university's money is going after sharp budget cuts and a two-year
freeze in faculty salaries, says Craig S. Henriquez, a
computer-science professor who steps down as chairman of the
university's Academic Council in June.

"The big concern is how quickly those costs could rise if certain
things don't come to fruition as anticipated," he says. "What happens
if philanthropy doesn't come through as imagined? What happens if the
tuition assumptions are not what they expect?"

The council established a Global Priorities Committee last fall to
more closely examine Kunshan and other international projects.
Mixed Views Among Faculty

Mr. Henriquez says the administration has kept the Academic Council
and its various committees well informed of the developments in China.
However, he would like to hear more from faculty members who are
excited to pioneer education in Kunshan.

Duke's provost, Peter Lange, says there is a growing number of Duke
faculty interested in the academic opportunities at Duke Kunshan
University. Last month 65 to 70 professors met with him to discuss
teaching and research there, he says, and he is forming a new council
of professors and administrators to coordinate China academic
activities. "We focused quite intently on getting the administrative
pieces in place, and now that those are in sight, we've really cranked
up the faculty-engagement piece," he says.

Other administrators echo the provost.

"Just about everyone I talk to here is enthusiastic," says Michael H.
Merson, director of Duke's Global Health Institute, which is expected
to open a research center in Kunshan and develop both undergraduate
and graduate courses.

But other faculty members are more reticent about the project.

Thomas Pfau, a Duke professor of English and German who has perhaps
been the most vocal faculty critic of Kunshan, sees a
"high-handedness" in the administration's handling of the project. Mr.
Pfau first began publicly challenging the project after an April 7
editorial in the student newspaper urged Duke faculty to get "on
board" with the international effort. In 30 minutes, he dashed off a
letter criticizing the editorial—"I just had one of those fits faculty
occasionally get"—and when his response was published, he began
receiving dozens of e-mails from colleagues who had similar questions
about the Kunshan venture. "It turned out a I hit a raw nerve."

With the help of another humanities professor, he expanded his
original letter into a lengthy online editorial that called for the
administration and Duke trustees to put a hold on the Kunshan
endeavor. He provided links to the Duke planning document and the
confidential China Market Research Group report, which Mr. Pfau says
he received from a colleague in the business school whom he declined
to identify.

While he is concerned about the finances and the ability of Duke
professors to conduct politically sensitive research and teaching in
China, Mr. Pfau has more fundamental questions about why Duke needs to
construct a facility in Kunshan at all. He argues that the global plan
laid out by Mr. Brodhead and the administration offers little evidence
of the educational value of establishing a big Chinese presence, and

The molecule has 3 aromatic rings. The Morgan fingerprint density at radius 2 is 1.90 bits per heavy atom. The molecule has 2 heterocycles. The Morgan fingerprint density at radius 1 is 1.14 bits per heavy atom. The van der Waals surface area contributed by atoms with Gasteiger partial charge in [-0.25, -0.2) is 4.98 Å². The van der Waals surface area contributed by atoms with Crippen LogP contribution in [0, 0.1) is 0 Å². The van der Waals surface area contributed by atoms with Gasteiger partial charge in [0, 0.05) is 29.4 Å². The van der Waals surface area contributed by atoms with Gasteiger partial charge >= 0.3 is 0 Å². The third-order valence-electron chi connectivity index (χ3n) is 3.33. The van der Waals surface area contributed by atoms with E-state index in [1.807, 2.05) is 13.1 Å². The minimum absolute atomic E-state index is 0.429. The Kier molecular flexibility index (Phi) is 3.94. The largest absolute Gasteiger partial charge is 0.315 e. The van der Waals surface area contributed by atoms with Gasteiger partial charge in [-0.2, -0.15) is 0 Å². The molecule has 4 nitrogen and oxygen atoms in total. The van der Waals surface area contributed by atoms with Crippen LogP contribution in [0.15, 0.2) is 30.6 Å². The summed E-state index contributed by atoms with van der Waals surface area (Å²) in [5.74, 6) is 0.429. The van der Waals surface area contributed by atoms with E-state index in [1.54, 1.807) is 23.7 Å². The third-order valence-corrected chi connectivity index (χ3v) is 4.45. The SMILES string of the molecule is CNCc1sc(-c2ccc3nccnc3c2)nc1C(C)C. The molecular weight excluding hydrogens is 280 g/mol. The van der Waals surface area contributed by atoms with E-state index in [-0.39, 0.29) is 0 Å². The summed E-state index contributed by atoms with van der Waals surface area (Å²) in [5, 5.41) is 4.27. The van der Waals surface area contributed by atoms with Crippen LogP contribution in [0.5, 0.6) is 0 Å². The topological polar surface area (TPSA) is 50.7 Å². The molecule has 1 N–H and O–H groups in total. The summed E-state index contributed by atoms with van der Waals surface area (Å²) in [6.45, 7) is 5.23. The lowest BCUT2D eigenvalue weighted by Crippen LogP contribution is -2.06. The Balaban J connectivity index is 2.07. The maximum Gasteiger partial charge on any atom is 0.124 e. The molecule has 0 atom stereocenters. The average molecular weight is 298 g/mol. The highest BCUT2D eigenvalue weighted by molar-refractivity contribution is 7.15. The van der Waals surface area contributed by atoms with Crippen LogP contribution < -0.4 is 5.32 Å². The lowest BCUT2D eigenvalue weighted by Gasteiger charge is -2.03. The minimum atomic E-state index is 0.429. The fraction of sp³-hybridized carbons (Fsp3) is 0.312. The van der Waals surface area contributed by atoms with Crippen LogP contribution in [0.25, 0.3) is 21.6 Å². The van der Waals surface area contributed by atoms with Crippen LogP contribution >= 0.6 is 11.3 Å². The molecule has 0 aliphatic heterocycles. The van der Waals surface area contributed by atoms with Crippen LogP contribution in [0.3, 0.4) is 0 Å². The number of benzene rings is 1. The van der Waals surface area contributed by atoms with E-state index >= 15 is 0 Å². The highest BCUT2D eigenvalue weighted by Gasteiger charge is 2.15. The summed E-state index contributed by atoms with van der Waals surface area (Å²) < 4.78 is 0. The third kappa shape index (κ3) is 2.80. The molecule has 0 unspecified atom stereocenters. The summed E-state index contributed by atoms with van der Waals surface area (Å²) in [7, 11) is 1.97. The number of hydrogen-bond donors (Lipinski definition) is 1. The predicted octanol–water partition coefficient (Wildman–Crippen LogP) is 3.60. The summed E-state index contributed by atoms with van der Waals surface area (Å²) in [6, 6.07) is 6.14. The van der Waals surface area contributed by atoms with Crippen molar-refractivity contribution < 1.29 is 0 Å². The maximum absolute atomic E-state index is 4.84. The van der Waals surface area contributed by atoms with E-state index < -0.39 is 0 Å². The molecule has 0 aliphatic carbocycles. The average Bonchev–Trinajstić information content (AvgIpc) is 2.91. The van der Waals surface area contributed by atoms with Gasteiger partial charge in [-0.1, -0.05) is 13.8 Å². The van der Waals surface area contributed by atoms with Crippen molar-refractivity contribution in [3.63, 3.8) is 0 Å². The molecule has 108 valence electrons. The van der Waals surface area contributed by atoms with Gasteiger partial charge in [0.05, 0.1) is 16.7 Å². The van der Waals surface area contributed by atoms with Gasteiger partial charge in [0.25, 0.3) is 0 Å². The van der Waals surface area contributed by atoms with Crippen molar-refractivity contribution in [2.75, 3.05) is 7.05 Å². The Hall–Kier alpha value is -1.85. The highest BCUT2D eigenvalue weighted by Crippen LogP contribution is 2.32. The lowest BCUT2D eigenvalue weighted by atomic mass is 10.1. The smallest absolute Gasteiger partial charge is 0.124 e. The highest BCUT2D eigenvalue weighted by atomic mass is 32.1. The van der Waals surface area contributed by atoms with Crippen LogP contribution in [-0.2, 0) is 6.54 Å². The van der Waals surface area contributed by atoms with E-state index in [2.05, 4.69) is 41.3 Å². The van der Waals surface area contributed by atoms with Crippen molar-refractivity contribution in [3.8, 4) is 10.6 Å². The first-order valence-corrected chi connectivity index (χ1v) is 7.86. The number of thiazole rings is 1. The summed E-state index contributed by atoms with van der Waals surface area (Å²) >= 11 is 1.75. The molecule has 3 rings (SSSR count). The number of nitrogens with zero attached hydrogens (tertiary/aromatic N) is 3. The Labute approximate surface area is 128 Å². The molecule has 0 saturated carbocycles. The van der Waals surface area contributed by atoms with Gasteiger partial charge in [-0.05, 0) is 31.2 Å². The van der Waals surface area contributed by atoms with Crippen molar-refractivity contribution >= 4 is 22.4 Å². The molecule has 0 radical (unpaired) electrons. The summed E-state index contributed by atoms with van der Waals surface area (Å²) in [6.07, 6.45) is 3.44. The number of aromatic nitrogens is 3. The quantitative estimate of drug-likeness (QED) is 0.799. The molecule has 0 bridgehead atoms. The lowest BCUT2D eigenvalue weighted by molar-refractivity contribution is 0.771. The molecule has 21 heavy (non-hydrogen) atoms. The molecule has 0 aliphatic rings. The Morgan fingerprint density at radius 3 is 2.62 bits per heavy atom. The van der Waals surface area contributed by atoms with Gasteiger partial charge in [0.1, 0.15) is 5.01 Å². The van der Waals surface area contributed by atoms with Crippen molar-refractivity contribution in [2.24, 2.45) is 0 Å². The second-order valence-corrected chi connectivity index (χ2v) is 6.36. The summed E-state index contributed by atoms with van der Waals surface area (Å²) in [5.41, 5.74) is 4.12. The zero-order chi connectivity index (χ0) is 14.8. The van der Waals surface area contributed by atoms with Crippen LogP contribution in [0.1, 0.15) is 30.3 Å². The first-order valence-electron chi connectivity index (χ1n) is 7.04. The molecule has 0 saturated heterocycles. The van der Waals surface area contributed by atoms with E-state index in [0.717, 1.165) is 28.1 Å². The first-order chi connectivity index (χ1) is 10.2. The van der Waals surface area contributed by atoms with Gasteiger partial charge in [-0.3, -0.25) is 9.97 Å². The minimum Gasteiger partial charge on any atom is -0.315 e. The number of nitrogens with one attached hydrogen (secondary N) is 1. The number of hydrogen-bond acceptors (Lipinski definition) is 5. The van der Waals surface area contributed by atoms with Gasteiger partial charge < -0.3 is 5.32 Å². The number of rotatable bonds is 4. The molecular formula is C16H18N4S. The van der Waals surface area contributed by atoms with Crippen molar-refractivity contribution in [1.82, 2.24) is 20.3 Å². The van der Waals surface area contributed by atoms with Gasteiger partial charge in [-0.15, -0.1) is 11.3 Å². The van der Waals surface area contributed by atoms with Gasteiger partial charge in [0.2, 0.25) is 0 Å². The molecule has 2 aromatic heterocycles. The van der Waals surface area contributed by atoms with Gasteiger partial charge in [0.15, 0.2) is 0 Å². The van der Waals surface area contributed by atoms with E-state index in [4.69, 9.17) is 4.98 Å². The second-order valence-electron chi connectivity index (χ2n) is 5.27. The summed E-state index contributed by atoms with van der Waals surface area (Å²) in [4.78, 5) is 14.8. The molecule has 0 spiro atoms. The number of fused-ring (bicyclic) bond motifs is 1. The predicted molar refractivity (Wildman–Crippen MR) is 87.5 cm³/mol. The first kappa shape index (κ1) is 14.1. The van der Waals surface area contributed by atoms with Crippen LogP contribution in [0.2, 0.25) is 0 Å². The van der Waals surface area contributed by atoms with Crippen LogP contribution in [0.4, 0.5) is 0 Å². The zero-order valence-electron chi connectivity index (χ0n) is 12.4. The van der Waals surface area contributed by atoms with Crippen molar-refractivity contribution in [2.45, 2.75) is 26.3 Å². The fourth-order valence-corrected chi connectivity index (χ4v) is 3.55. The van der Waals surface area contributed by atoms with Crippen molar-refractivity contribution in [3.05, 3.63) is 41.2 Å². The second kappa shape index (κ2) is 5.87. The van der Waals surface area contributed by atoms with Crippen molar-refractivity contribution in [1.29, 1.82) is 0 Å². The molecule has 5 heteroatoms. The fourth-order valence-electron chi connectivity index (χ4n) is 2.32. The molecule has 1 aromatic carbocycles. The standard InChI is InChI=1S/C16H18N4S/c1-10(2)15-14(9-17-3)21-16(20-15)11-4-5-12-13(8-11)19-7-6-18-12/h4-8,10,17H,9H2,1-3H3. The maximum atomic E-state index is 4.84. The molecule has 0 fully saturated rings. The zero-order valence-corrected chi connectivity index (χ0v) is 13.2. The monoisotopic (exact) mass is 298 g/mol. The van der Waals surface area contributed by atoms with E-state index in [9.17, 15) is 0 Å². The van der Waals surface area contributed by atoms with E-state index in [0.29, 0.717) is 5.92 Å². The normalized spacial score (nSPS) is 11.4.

he derides their global network as a "Burger King franchise" model of
higher education. "It has the feel of an initiative that is driven
mostly by a kind of irrational craving for visibility," he says, "but
there is no intellectual substance or gain for us."

Mr. Pfau says he is not an "isolationist" and points to his own
background as a German who came to the United States for its academic
prowess. He would like Duke to pursue stronger international ties, he
says, but through increased faculty and student exchanges and joint
programs with foreign institutions that don't require building a

Mr. Brodhead counters that a deep engagement with China is crucial to
the future of American education.

He says that a large overseas investment like the one in Kunshan is
bound to trigger some "unease" on the Duke campus and that part of the
challenge of giving the faculty members a definitive picture of
Kunshan is that the project remains very much a work in progress even

"A crucial phrase with our agreements with the Municipality of Kunshan
is: step-by-step. You'll take one step and see what that taught you,
and then you'll be in a better position to take the second step."

He acknowledges there have been some course corrections along the way.
For example, originally Duke was to work with Shanghai Jiao Tong
University, but it pulled out and Duke was forced to look for a new
educational partner.

And he says Duke will in a sense need to test the market to see if its
tuition and student-enrollment figures match its estimates. "Of course
there are uncertainties in our numbers, and there will be until
experience corrects them," he says. "However we have studied the
possibilities of this as or more carefully than any program we've ever

Next month will be a significant test for the Kunshan project. The
Fuqua School of Business has formed committees to outline the proposed
curriculum at Kunshan, and on June 20 about 95 faculty members from
the business school will vote whether to approve the courses.

Duke administrators are confident they will have enough faculty
support to move the project forward.

Mr. Lind, the business-school professor who has called for greater
scrutiny of the China effort, says he is waiting to see what the
faculty committees produce before he decides how he'll vote. Yet he
remains skeptical of the campus's feasibility.

"In my view, with the justification for the Duke Kunshan campus, a
number of assumption were made," he says. "I don't see the data for



 Harold F. Schiffman

Professor Emeritus of
 Dravidian Linguistics and Culture
Dept. of South Asia Studies
University of Pennsylvania
Philadelphia, PA 19104-6305

Phone:  (215) 898-7475
Fax:  (215) 573-2138

Email:  haroldfs at gmail.com